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Payan court case on hold

The LACCD continues to argue unintentional discrimination of disabled students.

By Katharine Ford, Special to the Star

Plaintiffs Portia Mason, Roy Payan and Paul Grossman, disability advocate and executive counsel for AHEAD, at a board of trustees meeting last spring. (File photo by Annette Lesure)

The latest Payan v. LACCD court hearing scheduled for last month was delayed until a date that is unknown at this time. The case, initially filed in the courts in 2016, accuses the district of violating the American with Disabilities Act and section 504 of the Rehabilitation Act.

The district is appealing the 2019 decision by a federal judge that ruled in favor of the students. Disagreeing with the courts’ decisions, the district announced a plan to take their argument to the Supreme Court. After protests at the LACCD Board meeting in March 2022, the board decided against their plan and agreed to additional mediation sessions to resolve the dispute. However, mediation sessions from March 14, 2022, to May 16, 2022, failed to resolve the issue.

“They [LACCD] want to take it to the Supreme Court to have the Supreme Court strike down Title II Section 504 of the Rehabilitation Act and the ADA,” said plaintiff Roy Payan. “You’re going to completely eradicate Title II, section 504 of the Rehabilitation Act and the ADA, and that will impact every person from Los Angeles to New York, from child to adult…. You’re going to set back disability policy 50 years, back to 1973.”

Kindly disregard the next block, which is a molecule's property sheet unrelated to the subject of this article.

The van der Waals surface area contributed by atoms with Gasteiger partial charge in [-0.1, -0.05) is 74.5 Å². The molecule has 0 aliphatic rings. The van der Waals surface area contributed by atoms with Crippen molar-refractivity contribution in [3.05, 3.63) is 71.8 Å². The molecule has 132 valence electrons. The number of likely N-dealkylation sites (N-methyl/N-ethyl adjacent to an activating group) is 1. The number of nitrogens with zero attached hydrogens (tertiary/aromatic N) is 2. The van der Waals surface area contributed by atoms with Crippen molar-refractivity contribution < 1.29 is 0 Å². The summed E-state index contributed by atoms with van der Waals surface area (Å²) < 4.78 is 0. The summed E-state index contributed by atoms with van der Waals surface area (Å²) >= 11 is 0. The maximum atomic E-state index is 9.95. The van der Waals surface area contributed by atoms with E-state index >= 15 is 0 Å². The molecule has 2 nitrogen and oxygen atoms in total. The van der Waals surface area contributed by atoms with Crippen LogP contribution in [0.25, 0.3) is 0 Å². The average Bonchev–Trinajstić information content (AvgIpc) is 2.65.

Payan believes that the LACCD plans to change their argument from unintentional discrimination.

“[They will argue that] it would have caused them an undue burden to provide me, as a disabled student, the equal opportunity they claim to provide all other students,” said the plaintiff.

The court did not set a specific hearing date at this time to resume the case.

While the original Payan v. LACCD verdict demonstrated that blind students did not receive the necessary accommodations for their education while attending LACCD campuses, some students reported positive experiences in receiving the required accommodations for their respective disabilities.

Of five students interviewed from three LACCD campuses, Los Angeles City College, East Los Angeles College and Valley College, two reported having a positive experience with getting the required accommodations. Two students, one from ELAC and one from LACC, reported having difficulty getting the necessary services.

Christina Cannarella, whose son, Johnny Hatch, is a student at Valley with multiple development and intellectual challenges, reports positive experiences as an advocate to acquire the accommodations Johnny requires. She is impressed with his professors’ receptiveness to accommodate a student with Johnny’s disabilities.

A qualitative study in the “Journal of Postsecondary Education and Disability” found that graduation rates for college students with disabilities are significantly lower than students without disabilities. Graduation rates for students with disabilities are 29 percent at four-year universities, 30 percent at two-year colleges and 55 percent at vocational or technical schools.

Payan v LACCD is one case in which students with disabilities did not receive accommodations as required by law. While the problem is not limited to Los Angeles or California, the district does not take responsibility for the discrimination perpetrated on some students.


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